I know that by now it’s cliché to say so, but 2020 has been a ridiculous year for everyone in all sectors. From the confinements to curfews, Spain is taking more hits than DJ Khaled’s laptop, and by far the hospitality industry is taking it the hardest.
Spain is a tourist destination, and has been since forever. We live off of the money that foreigners graciously bring us when they visit from their countries — but ever since the paella and sangria stopped flowing due to the coronavirus pandemic, so has the flow of tourists and their hard-earned dollars, pounds, yen, and so on.
Weed During Covid-19
Cannabis culture, on the other hand, hasn’t suffered as much as the bars and clubs in Barcelona have. We operate cultural centers in Spain, and this gives us a little more leeway than an open-to-the-public bar or nightclub. Cannabis associations have definitely taken a hit, don’t get me wrong — clubs are now doing a quarter of what they were doing pre-Covid. The drop in business is noticeable, thanks to the lack of tourists.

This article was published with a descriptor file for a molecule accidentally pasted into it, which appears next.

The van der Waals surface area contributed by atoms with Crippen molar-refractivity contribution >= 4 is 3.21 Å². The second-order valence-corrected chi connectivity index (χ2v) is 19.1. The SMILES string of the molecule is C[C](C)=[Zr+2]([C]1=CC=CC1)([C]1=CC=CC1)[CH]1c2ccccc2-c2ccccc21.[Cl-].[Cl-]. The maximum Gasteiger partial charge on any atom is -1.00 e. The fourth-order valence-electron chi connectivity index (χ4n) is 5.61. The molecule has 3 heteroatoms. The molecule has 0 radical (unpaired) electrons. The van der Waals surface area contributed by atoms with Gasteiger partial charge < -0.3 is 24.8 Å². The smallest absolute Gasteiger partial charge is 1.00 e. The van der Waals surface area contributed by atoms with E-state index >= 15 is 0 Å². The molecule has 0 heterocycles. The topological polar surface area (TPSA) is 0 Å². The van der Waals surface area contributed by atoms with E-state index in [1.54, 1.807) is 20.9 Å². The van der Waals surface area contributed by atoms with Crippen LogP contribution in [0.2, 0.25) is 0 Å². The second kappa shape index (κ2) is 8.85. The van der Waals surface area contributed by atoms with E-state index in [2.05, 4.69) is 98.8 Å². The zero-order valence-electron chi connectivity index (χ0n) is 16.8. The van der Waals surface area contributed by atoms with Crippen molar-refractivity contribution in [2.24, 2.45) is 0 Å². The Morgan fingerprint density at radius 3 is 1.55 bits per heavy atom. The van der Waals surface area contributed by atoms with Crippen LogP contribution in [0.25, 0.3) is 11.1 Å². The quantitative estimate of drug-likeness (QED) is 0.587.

Clubs are now limited to 30 percent of their total capacity, which makes it difficult to operate, since that number leaves most clubs with a total of seven to 10 people allowed in at a time, including staff.
The club I run has a maximum amount of eight people allowed in at any given time, and we have three people working at most times. Now we have to operate as a semi-dispensary, which allows club members to retire goods — but they can’t hang out.
Remember, cannabis associations are private places for people to be able to smoke in, legally. Once a member leaves the club, they are at risk of being stopped and searched for whatever reason, and can find themselves with a ticket for possession.